In an article posted to the revamped EVE Online news site on March 26, titled “A significant update to Industry,” CCP developers announced an extensive set of changes to industry in New Eden. To call the changes significant almost seems to be an intentional understatement, and the responses from the community have been varied, both highly polarized and polarizing.
As a writer with INN who has written some considerably longer pieces, I looked at this news and decided to break it into multiple responses. There’s a lot here, and yet simply too much yet remaining to cover in a single, monolithic article. I wouldn’t want to bludgeon you with the whole of my thoughts. This is because, and I can’t stress this enough, I don’t know who these changes are intended for.
This is the first of at least two articles to cover the enormity of this industry change. Part two will delve into the numbers in greater detail; there will also be wider coverage here on INN.
To lay out an overview of the planned changes to EVE Online, the developers have increased the complexity of industry in New Eden. Many of the changes are additional stages to the industrial process, and require a more granular mastery of the resource systems of EVE.
These additions stand in the form of:
- An increased dependency on Mykoserocin & Fullerite gas clouds.
- T1 Sub-capitals up to battlecruisers will require only minerals to build; navy, faction, and pirate vessels are no longer considered T1 for the purposes of industry.
- The following existing products will be introduced as required components for shipbuilding, as well as new products:
- K- and J-Space Gases: Mykoserocin and Fullerites will be required for new required materials and components.
- Planetary Products: (For navy, faction, and pirate subcapitals, and all battleships) Bacteria, Proteins, Oxygen, and Water. (For capitals and super-capitals) All Planetary Products.
- Fuel blocks are a required component now. The following planetary products will be needed more than ever: Robotics, Enriched Uranium, Coolant, Chiral Structures, and Mechanical Parts.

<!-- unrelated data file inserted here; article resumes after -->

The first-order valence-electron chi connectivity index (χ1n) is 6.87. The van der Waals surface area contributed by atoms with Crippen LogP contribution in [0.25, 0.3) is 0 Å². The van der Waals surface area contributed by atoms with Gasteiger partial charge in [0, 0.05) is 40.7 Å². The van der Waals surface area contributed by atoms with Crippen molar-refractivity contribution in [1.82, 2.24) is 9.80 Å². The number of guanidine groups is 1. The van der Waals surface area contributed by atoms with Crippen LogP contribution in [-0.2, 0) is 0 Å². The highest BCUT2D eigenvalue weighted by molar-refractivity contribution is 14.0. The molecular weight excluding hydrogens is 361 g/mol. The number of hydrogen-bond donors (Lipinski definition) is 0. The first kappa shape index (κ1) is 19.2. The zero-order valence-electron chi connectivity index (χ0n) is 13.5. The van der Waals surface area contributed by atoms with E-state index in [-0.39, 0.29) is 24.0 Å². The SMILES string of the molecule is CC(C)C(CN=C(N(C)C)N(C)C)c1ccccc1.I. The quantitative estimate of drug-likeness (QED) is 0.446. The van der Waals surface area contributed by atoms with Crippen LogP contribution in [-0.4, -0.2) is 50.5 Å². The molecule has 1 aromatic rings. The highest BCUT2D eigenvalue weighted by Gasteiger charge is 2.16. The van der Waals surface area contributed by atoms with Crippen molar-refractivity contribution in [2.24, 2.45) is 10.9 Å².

- Moon Products: All of the R4 moon materials, plus some reaction outcomes from other moon classes.
- Ice Products: All ice products.
Potential and Expected Outcomes
It is hard to set a sense of scale on the above changes. Every area of space will be impacted by these changes. Every gameplay style will be impacted by these changes. Every market will be affected by these changes. None of this will happen gracefully or gently.
What follows is a non-exhaustive, broad-stroke, list of the changes players in the defined categories will feel. The likelihood of these stated outcomes is entirely dependent on whether or not CCP responds proactively to player feedback once the changes are in place. If CCP dedicates the time to making this modified system work, it has the potential to be less terrible. If CCP does nothing, the outcomes may indeed be worse than what I and others have predicted.
Let me be clear: The silver lining of this release exists in the form of a silver spoon; the wealthy will be untouched. For the rest, these production changes drive away all but the most dedicated of industrialists. It further significantly dis-incentivizes veteran and new players from engaging in industry. At best, material producers will break even. At worst, everyone breaks.
This represents the setting of a new industrial paradigm.
Setting baseline sectors for understanding the scope of changes, here are some economic sub-categories for understanding the immediate ramifications of these developments:
Impacts to New Players
Currently, new players that explore as a means to generate income, or as one of several streams of income, follow a relatively predictable ship progression. Typically it follows T1 exploration frigate, to the Astero, to (T2) Covert Ops or the Stratios.
It follows this progression because the Astero and Stratios are open to Alpha clones; the hulls are just that good that new explorers will elect to subscribe for the benefit of Covert Ops Cloaks. This will change though, as the new material requirements for Sisters of EVE Vessels are about to drive the prices up. (The Stratios is projected to be the most expensive cruiser, full stop.)
Industry and Mining:
It will take new players significantly longer to get into industry and mining. First, the price of all mining vessels, but specifically barges, are going to go up. The Procurer has already increased in price by 80%. This price creep will have a suppressive effect on progression, as new players have to save longer to get into barges and strip miners.
This creates a delaying effect as new players struggle to decide whether it’s more advantageous to get into a barge or an industrial. It’s worth noting that the price of T1 haulers will also likely increase. The new material costs involved in manufacturing industrials will probably make them approximately 1 million ISK more expensive to build. This increase is, in large part, due to the fact that the Pyrite requirements are going up across the board.
New players lose industrials more often. The cost to replace them is growing, but income is unlikely to scale accordingly. This will dis-incentivize new players from sticking with industry. The sense of defeat in losing industrials and barges will hurt twice as much as now.